Even though it’s a year old, the Model Y Performance is valued higher than the original MSRP by KBB over the chip shortage and other abnormalities in the market. Off the top of my hand, one of those abnormalities is the rising demand for the all-electric utility vehicle, which is fully booked for the third quarter of 2021 in the United States of America as well as Canada.
As the crew prepares to send off the car on TFLbids.com, the Micas are much obliged to tell us what’s great and what’s not great about owning a Model Y Performance. Roman loves the way this e-SUV drives through two feet of snow, how relaxing it is on the long haul, and how fast it accelerates in a straight line. Think 3.5 seconds to 60 miles per hour (97 kilometers per hour) and quarter-mile sprints of 12.1 seconds at 112.55 mph (181.13 kph).
Tommy praises the infotainment and connectivity while Roman waxes lyrical about the seamless powertrain, superior utility over the Model 3 because of the hatchback, and remarkable performance of the dual-motor setup in the slip test. Although the Ford Mustang Mach-E and Volkswagen ID.4 are behind in terms of technology, driving range, and charging network, Roman cannot deny that they’re better in regard to build quality and fit & finish.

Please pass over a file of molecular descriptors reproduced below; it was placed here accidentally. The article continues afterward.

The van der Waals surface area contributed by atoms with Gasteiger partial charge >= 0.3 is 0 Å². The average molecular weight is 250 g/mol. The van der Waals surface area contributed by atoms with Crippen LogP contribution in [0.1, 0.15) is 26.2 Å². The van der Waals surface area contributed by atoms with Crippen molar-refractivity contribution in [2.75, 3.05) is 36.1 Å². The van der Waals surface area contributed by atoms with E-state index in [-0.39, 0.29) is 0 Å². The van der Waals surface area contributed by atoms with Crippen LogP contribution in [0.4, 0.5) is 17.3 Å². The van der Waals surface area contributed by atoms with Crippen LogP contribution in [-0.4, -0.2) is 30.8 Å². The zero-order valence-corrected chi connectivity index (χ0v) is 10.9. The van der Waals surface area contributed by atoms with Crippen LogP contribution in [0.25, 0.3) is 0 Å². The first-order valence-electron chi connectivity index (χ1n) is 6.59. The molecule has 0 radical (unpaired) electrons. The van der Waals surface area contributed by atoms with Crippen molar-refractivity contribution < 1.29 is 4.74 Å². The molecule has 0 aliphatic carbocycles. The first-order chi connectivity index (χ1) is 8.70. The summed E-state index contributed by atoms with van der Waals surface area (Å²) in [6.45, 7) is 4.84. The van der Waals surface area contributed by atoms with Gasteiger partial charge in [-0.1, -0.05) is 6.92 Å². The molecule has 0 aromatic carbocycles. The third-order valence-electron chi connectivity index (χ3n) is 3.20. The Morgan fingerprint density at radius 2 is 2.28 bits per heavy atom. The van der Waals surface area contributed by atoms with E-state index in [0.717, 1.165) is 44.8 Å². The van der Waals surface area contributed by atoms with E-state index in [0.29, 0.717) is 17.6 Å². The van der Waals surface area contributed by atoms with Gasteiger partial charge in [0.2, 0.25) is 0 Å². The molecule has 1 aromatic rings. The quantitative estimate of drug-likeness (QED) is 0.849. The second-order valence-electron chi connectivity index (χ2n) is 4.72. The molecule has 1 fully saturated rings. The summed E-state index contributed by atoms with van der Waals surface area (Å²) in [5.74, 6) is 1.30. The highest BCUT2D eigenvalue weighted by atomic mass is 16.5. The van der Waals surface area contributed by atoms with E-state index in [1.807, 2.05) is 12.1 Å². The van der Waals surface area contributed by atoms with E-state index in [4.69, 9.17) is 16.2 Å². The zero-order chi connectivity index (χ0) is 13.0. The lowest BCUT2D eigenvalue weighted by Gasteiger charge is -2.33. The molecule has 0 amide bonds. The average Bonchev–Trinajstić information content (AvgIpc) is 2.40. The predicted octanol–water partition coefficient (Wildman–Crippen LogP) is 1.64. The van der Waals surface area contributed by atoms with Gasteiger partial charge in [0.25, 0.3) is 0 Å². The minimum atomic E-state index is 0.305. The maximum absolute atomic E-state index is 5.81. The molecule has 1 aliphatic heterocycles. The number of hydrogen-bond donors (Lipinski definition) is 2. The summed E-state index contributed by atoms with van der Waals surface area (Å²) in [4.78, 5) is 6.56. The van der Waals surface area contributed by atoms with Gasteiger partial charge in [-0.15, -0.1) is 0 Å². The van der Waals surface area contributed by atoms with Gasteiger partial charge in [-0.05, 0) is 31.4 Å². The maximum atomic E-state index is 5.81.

As for the bad points, well, the left rear door has broken twice and the hatchback sometimes sticks halfway up even though it’s been realigned once. The piano-black trim is nearly impossible to keep clean, and the same can be said about the white upholstery that attracts blue from one’s jeans on the seat bottoms and fine dirt on the door cards. Another point of contention is the panoramic glass roof, which could use a shade on hot summer days.
The Überturbine wheels look great, yet they’re also prone to curb rather easily. Finally, both Roman and Tommy agree that build quality leaves much to be desired even though the Model Y is the best pick in the segment.